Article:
So England will be smoke-free from next week. Implementing the ban is straightforward in places such as pubs and railway stations where people are there from choice and can go outside if they wish to smoke.
But what about people living in residential care settings? These may be public places for the care staff and others going into them, but for the residents they are their homes. These include people in adult residential care and nursing homes, long-stay hospitals, hospices, and mental health units.
For those who live in their own homes and receive domiciliary care, choice about what they do there may seem sacrosanct – until it is described as a workplace for domiciliary staff.
Many model policies and guidelines are available but putting them into practice presents challenges that are both ethical and practical. The Royal College of Nursing guidelines point out that “a time of acute crisis or ill health may be an inappropriate time to ask the patient to stop smoking”. And what about the personal safety issues and health risks to service users and staff if they have to go outside and away from the building at night or in bad weather to light up?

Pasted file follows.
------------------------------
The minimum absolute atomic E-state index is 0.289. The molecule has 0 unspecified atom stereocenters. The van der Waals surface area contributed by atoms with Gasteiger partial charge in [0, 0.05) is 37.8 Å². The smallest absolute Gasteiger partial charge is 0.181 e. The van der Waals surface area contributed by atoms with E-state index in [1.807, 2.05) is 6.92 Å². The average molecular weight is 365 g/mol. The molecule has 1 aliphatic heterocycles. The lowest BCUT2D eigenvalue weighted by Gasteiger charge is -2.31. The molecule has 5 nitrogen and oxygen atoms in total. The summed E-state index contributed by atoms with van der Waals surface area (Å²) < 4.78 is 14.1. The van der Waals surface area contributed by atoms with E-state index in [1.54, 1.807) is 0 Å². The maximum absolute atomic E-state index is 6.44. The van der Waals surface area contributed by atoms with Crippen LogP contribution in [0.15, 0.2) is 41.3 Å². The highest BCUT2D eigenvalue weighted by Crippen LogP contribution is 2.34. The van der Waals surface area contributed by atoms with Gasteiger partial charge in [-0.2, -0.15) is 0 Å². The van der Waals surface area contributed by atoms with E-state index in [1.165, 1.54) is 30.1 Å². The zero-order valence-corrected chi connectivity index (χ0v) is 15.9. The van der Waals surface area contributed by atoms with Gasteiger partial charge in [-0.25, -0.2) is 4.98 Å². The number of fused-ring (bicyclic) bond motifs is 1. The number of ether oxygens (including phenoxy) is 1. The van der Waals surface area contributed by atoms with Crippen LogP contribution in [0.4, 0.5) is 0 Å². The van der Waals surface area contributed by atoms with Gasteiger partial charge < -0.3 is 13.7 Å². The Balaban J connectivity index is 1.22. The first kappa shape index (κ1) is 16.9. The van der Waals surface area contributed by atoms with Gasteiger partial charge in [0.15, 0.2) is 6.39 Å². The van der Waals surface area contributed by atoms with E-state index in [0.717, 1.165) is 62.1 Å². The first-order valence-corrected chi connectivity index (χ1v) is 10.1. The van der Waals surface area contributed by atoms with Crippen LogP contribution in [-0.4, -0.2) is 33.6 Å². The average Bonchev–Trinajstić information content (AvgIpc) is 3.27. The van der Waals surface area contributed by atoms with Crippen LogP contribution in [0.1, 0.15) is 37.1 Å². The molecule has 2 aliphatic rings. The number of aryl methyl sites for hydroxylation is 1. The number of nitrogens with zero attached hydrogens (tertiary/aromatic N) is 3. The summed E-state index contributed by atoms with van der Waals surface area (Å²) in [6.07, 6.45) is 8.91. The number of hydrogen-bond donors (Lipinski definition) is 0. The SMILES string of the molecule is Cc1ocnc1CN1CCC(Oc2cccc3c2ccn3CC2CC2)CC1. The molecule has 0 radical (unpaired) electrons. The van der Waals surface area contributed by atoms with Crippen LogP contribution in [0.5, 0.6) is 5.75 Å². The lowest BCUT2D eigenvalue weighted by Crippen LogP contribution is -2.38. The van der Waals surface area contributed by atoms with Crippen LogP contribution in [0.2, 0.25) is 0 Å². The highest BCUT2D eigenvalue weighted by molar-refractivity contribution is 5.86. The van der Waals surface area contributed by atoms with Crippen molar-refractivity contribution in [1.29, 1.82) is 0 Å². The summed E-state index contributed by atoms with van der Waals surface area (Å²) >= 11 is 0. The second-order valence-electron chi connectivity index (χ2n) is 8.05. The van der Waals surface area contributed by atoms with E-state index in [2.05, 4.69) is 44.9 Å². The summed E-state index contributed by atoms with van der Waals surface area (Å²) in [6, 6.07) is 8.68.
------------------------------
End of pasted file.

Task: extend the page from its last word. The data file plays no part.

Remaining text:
Some local authorities require people receiving domiciliary care to stop smoking one to two hours before staff visit, and to open the windows. Feasible, perhaps, if all appointments run to time and in warm weather, but what happens in winter, especially to frail older people already worried about heating costs?
If smoking is forbidden in communal areas but allowed in residents’ own rooms, will they be less well-supervised when they smoke and at more risk from dropped cigarettes? There is also a social dynamic to smoking, where friendships are made over the shared cigarette, or disrupted when the smoking lounge no longer exists.
For an organisation like ours – whose mission is to promote good practice to ensure high quality care services – the change in legislation poses many dilemmas. Many employers of social care workers too will be trying to find the balance between respecting service users choices and rights and carrying out their duty of care to staff. Watch this (smokefree) space.
Liz Willetts is head of education and training at the Social Care Association. SCA has produced a Practice Guide on the Smoking Ban to help organisations to address the issue. Contact email@example.com for further details.
Smoking ban lights up human rights conflict